Every unit was to switch to that private channel, listen for their number and simply acknowledge the call. No further discussion.

Just before doing so, I would advise other dispatchers of the GREEN ALERT and ask one to lock up the main operational channels with a repeat “All Cars” broadcast of a stolen vehicle or a missing person.

All kinds of apprehensions began taking place, with comments coming back, like “How did you catch me, man? I got a scanner?

Officers would return to the operational channel with, “We’ve got (whatever #) in custody.

Guess I was helping the environment “Go Green” even back then. 🙂

Shortly, thereafter, the “Cop Shop” began getting upgrades… fully encrypted channels, SWAT team, more equipment, and most importantly… enhanced 9-1-1.

12 Creative Ways To Solve Problems

There are no shortage of problems in the world these days. Here are some things to consider:

  1. ANALYZE ASSUMPTIONS. What you believe to be true may actually turn out to be false. Make sure you’re dealing with the facts.
  2. ANOTHER APPROACH. Perhaps you’ve exhausted all attempts. Perhaps you’ve trod the same tired paths that get you nowhere. Treat problems as multi-faceted gems, and start looking at possible solutions from other angles. This allows you to imagine new solutions.
  3. APPROPRIATE ATTITUDE. Is it possible that you’re looking at an issue with a defeatist attitude, a doubt-filled attitude, or a negative attitude? Changing your attitude may contribute to the solution. Have a winning attitude!
  4. FACT FINDING. Obtain as many facts as you can. This way you can make better informed decisions. And, you may just discover the one thing you need to know.
  5. INTENSIFY INQUIRIES. The more you ask, the better chance you have of finding the information you need to provide answers to the problems you face.
  6. OPEN OPTIONS. Remaining open to entertaining new ideas and fresh perspectives goes a long way to solving problems. Broaden your horizons by being open minded.
  7. PRAYER POWER. Sometimes we try to do things in our own strength. Sometimes, problems are beyond are control. Rather than spend time worrying about problems, ask God to help you. Philippians 4:6-7 (Message version) says, “Don’t fret or worry. Instead of worrying, pray. Let petitions and praises shape your worries into prayers, letting God know your concerns. Before you know it, a sense of God’s wholeness, everything coming together for good, will come and settle you down. It’s wonderful what happens when Christ displaces worry at the center of your life.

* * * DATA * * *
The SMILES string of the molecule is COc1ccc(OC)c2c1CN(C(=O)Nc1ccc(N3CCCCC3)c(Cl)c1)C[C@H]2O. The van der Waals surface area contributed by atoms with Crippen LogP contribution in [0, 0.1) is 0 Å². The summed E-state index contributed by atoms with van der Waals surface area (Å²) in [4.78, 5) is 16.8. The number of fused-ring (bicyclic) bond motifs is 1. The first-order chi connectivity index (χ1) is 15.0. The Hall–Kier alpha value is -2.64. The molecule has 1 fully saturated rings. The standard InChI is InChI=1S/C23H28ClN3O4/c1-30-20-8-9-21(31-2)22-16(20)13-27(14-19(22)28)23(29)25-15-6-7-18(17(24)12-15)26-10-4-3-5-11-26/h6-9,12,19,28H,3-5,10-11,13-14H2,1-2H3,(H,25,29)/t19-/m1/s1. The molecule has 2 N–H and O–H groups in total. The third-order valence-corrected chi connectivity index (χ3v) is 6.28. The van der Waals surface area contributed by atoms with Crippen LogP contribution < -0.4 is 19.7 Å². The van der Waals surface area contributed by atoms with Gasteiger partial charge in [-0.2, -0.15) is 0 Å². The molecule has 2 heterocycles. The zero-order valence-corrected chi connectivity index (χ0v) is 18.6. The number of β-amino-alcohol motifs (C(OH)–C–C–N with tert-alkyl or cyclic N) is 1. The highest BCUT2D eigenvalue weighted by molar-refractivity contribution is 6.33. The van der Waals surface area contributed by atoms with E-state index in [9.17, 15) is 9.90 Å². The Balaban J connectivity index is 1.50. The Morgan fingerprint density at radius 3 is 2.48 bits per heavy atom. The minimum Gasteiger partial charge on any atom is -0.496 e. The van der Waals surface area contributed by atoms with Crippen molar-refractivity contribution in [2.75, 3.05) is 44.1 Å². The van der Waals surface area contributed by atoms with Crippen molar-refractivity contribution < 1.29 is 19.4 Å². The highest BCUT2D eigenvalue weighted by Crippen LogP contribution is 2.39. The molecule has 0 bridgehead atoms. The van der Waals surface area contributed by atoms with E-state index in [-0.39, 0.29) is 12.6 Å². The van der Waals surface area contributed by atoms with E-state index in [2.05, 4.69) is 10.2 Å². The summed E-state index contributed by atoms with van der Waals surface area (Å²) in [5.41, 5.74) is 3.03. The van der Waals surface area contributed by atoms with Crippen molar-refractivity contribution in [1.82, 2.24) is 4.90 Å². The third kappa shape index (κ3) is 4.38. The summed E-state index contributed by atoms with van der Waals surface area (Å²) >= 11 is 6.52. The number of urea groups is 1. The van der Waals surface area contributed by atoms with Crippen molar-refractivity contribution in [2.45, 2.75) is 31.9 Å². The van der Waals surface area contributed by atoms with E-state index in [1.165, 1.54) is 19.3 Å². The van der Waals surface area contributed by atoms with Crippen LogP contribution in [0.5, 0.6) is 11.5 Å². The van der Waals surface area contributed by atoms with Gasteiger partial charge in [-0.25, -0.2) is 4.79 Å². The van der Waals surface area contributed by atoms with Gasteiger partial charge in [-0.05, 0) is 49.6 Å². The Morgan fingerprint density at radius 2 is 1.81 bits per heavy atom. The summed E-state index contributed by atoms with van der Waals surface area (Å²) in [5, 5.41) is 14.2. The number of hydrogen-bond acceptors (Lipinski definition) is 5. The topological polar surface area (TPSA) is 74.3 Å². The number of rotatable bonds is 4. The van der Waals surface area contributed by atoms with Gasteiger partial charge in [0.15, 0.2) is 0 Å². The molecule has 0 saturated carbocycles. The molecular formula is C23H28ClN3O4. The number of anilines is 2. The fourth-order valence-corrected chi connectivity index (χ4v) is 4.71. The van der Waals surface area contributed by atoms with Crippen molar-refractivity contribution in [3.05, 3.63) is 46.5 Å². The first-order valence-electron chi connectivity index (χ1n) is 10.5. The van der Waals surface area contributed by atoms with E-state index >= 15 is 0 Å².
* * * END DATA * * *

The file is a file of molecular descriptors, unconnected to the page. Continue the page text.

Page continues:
8. QUALIFYING QUESTIONS. Sometimes solving problems requires asking leading questions. Here are a few to think about: What solutions worked before? What is different now? What will doing things a different way look like?
  9. RESEARCH RISKS. Examine what risks are involved, how they need to be managed properly. Keep risks in mind as you introduce new possible solutions, otherwise you may create a whole new set of problems.
  10. SEEK SOLUTIONS. Be solution-oriented rather than focusing strictly on what the problems are. If this is your mindset, you find better ways, more creative ways to solve issues.
  11. SMALLEST STEPS. Describe the problem as best you can. Break it down into its smallest components. Sometimes this gives you a better overview of the steps needed to implement a solution.
  12. TEST THEORIES. There’s only one way to know for sure if a theory is true and that is to test it.

For the acronym buffs… I define PROBLEMS as…
Predicaments Requiring Our Best Life Experience Manifesting Solutions

Over To You Now… Have your Say…

What ways have you creatively solved problems?
What problems do you face that you can’t seem to find an answer for?